Time and date information included in exported GPX files are normalized to universal time. See below for an example showing normalized times such as
Here are the steps you would follow to convert from universal time to local time:
- Read the normalized date and time out of one or more GPX export file track points
- Use the latitude and longitude in those track points to derive local time zone offset(s)
- Convert the universal time values in the GPX files into local time using the offset(s)
That’s all there is to it!
Thanks to everyone that provided feedback on our previous expansion of user data export, we have pushed an update so that it now also supports:
- Heart rate information in exported activity GPX files
- Start/stop in GPX for all activities where the user paused and then resumed their activity
Heart rate information is included with each GPS data point via
gpxtpx:hr tags, while each pause/resume results in a new
We have updated the Health Graph user data export capability so that it now supports exporting all activities and all measurements from the user’s account. This includes data written into the Health Graph by partner apps, services, and devices in addition to RunKeeper’s app. Note that for activities which have an associated GPS track, those tracks are exported as well.
For users, this means they can export and backup all their health and fitness data whenever they like. For developers and self hackers, this also means they can download and manipulate their own user data as they see fit. We’ve had a number of requests for the latter, and we’re very glad to answer them!
More details on how the export works:
Initiate the export by logging in to your RunKeeper.com account settings page, scrolling to the bottom, and clicking on the “Export Data” link. Alternatively you can directly access the export form here: http://runkeeper.com/exportDataForm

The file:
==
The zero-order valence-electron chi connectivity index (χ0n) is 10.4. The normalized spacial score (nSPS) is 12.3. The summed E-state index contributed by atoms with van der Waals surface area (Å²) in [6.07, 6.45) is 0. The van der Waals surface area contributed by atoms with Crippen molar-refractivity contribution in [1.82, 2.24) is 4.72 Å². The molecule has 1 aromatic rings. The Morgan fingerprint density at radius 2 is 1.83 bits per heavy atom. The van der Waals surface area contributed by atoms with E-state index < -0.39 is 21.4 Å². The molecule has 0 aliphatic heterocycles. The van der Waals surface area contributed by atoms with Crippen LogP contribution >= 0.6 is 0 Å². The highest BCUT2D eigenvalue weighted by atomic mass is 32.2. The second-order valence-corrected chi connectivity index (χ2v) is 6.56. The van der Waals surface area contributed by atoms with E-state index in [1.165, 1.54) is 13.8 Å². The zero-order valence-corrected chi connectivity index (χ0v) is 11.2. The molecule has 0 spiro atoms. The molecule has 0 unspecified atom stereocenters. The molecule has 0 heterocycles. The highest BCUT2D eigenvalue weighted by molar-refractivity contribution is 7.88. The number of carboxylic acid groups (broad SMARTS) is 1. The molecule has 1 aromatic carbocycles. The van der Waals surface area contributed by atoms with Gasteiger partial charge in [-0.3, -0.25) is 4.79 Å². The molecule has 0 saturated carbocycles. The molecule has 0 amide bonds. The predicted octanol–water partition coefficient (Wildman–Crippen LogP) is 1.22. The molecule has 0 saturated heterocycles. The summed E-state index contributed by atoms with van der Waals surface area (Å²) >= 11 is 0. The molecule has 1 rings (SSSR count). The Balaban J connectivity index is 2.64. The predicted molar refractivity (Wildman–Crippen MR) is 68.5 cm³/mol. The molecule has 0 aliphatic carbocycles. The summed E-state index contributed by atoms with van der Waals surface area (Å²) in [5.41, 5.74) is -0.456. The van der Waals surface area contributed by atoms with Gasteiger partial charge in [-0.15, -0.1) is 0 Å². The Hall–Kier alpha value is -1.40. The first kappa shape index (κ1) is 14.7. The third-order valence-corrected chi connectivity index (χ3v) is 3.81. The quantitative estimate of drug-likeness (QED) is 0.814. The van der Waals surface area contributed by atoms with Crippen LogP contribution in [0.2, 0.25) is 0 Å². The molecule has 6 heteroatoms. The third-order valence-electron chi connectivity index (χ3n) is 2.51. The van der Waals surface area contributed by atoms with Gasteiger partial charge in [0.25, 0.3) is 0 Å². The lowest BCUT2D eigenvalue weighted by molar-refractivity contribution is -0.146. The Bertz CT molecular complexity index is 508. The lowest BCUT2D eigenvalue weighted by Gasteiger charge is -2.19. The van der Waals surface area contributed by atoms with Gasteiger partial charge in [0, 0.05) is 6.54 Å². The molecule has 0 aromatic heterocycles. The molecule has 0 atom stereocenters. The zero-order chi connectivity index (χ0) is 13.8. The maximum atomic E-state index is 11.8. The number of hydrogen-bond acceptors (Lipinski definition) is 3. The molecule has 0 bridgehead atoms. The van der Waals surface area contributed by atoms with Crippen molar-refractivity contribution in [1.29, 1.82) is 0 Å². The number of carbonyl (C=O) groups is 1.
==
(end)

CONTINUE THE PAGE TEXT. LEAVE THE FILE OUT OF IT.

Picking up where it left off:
You then select starting and ending dates for the data you’d like to export, answer the captcha, and submit your request. Assuming you filled out the form correctly, once you click “Export Data” you’ll see a response indicating that your data is being packaged and will be delivered in a few minutes. You will then receive an email containing a link to download your data in a ZIP archive.
The ZIP contains
measurements.csv CSV files containing activity and point measurement data, respectively. You can use any standard CSV tools and libraries to read and modify these files, including loading them into spreadsheets such as the freely available Google Docs (examples below).
GPS tracks are included as GPS eXchange Format (GPX) files, one file for each activity with an associated a track. Please note that the GPX filename corresponding to any given activity is included at the end of that activity’s
cardioActivities.csv row, too. You can step through the CSV file until you find an activity of interest, then use the GPX filename field to jump out to that particular activity’s track.
Here’s an abridged example of a GPX file containing GPS track data for the first entry in the example activities from above:
Another thing to note: The export does not include photos that the user might have uploaded during RunKeeper recorded activities. Our team discussed including photos versus not, and decided not to for the following reason: We believe including them would be redundant at best (since those photos also remained on the user’s phone at upload time) and could lead to very large ZIP file size and download time at worst.
Your feedback on any and all aspects of this would be appreciated. You can reach us via:
- A response to my data export post in the Health Graph discussion group
- A message to our Health Graph Twitter (@HealthGraphAPI), Facebook, or Google+ accounts
- If you find something you believe is a bug, or you have a new user data export-related feature you would like to request, please visit our Support site to search for your issue; if it’s not already filed, please consider filing it.
If we’ve missed anything critical, please let us know.